The Explosives Industry Group of the CBI represents the majority of the UK industry explosive companies including the UK Ministry of Defence.
EIG acts as a lobby group and information source for members and includes members with interests in:-
- Manufacture, import and export of explosives
- Transport and Storage of explosives
- Explosives for Civil Uses
- Fireworks and Pyrotechnics
The EIG is represented on many Government committees and works with many UK Government Departments including:-
- The Explosive Industry Forum (EIF)
- The Explosive Storage and Transport Committee of the MOD (ESTC)
- The COMAH and Gas Charging Panel
- The British Standards Institute (BSI)
- The Explosive Inspectorate of HSE (HSE XI)
- The Department for Transport (DfT)
- The Department for Business, Innovation and Skills (BIS)
The EIG publishes a number of FREE guides for Industry which are available for members and non-members to download
UK Implementation of SCEPYLT (Electronic system for approvals of explosives transfers)
From 1 October 2016
For further details please click here:UK Implementation of SCEPYLT (Electronic system for approvals of explosives transfers) – 1 October 2016
- Although the petition addressed consumer items there is concern about the debate extending discussion to all use of fireworks. We have obvious sympathies with those affected but do not believe restrictions on use are merited, justified or would really be enforceable
- The key to managing consumer or public firework displays and their effect on people/animals etc is education and information – education in terms of what is appropriate to use where (and when) and then informing those who might be affected so that they can take any necessary measures
- The industry is happy to work with Govt. and others to promote this and to develop and distribute guidance where appropriate. We have already done this to an extent and used to have reasonable relations with the RSPCA (but they have jumped on this bandwagon and are using it to further old aims – not genuinely address the issue – see for instance yesterday’s press)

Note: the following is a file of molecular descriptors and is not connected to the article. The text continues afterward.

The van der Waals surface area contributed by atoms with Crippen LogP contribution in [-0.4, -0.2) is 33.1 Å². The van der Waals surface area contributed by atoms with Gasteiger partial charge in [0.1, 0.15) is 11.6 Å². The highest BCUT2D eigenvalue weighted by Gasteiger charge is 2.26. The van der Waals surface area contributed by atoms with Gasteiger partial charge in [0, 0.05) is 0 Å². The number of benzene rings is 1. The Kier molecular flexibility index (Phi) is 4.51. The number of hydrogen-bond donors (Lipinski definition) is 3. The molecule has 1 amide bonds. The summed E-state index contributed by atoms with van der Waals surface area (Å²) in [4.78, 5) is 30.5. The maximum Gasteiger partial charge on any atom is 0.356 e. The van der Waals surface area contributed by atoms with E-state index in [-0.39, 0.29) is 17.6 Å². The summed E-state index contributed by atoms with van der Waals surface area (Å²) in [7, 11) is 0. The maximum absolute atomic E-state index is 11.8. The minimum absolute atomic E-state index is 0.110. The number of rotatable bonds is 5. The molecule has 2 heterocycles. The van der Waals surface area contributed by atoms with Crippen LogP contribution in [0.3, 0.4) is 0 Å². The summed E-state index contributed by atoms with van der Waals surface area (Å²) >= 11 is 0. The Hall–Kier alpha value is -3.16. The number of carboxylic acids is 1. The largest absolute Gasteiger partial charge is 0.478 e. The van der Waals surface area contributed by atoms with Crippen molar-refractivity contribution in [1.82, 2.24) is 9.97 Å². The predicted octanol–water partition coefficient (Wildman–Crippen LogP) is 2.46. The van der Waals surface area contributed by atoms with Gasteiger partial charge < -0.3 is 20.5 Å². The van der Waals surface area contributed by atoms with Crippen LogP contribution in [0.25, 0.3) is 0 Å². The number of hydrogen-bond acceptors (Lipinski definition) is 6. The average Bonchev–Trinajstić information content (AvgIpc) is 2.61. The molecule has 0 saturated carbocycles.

- Consumer displays are watched by approx. 12 million people, professional displays by a similar amount (but there is obvious overlap). The pleasure, financial benefit (to organisations, charities and others, as well as those in the trade) etc is obvious. The number of complaints is very small and the safety record of the UK is probably the best in Europe
- The noise limits already imposed are quite strict, but are realistic. The RSPCA’s call for 95dB is unjustified and has little scientific backing – 95dB is roughly the sound level made by dropping a heavy book on a table as witnessed 1m away
- UK Industry through the BPA has worked tirelessly with HSE and BIS to promote the safe and appropriate use of fireworks. They have also been at the forefront of developing new European Standards, producing guidance and establishing a qualification which is endorsed by City & Guilds. We are a responsible industry who take those responsibilities seriously
- We fully support attempts to crack down on the illegal import or manufacture and use of fireworks
Below is a letter to all holders of fireworks classifications.
This letter describes the outcomes of the review of the period of validity of Competent Authority Documents for fireworks commissioned by Dr Daniels (HMCIE), provides an update on turnaround times and includes Dave Adams’ ‘top tips’ for complete applications:
At the EIG General Management Committee meeting held on 8th March Brig. Charles Smith was presented with an engraved pen set by the current Chairman, Martin Guest, to commemorate his 25 years as General Secretary of the EIG.
It has been an enormous privilege and pleasure to have served EIG over these years and seeing the CBI itself change in so many significant ways, but helping to ensure than EIG remain within the body of the CBI ‘Family’, has been a major plank in my role for the continuation of the Group – the future of which is currently robust and still influential under the CBI Banner.
Many congratulations to Charles for this outstanding achievement and we all look forward to many years more to come.
The REACH working group, which was mandated by CEN to produce guidance on the application of REACH to pyrotechnic articles in general, and fireworks in particular, has prepared the attached draft guide.
The working group will shortly approach both the REACH authorities and the European Commission and present this guide – which concludes that in almost all cases fireworks should be considered as articles under REACH and not as containers for substances (the exception being sublimed dye containing smoke generators).
The onus on determining whether an article falls within scope of REACH rests with the importer of the product (obviously true manufacturers may be importing raw chemicals in quantities subject to the REACH requirements) but may be subject to challenge by the enforcing authorities. This guide provides a pan-European rationale behind the conclusion that most fireworks are ARTICLES under REACH (despite ECHA’s own guidance) and has been endorsed by many European Associations as well as by BAM (The German authority akin to HSE).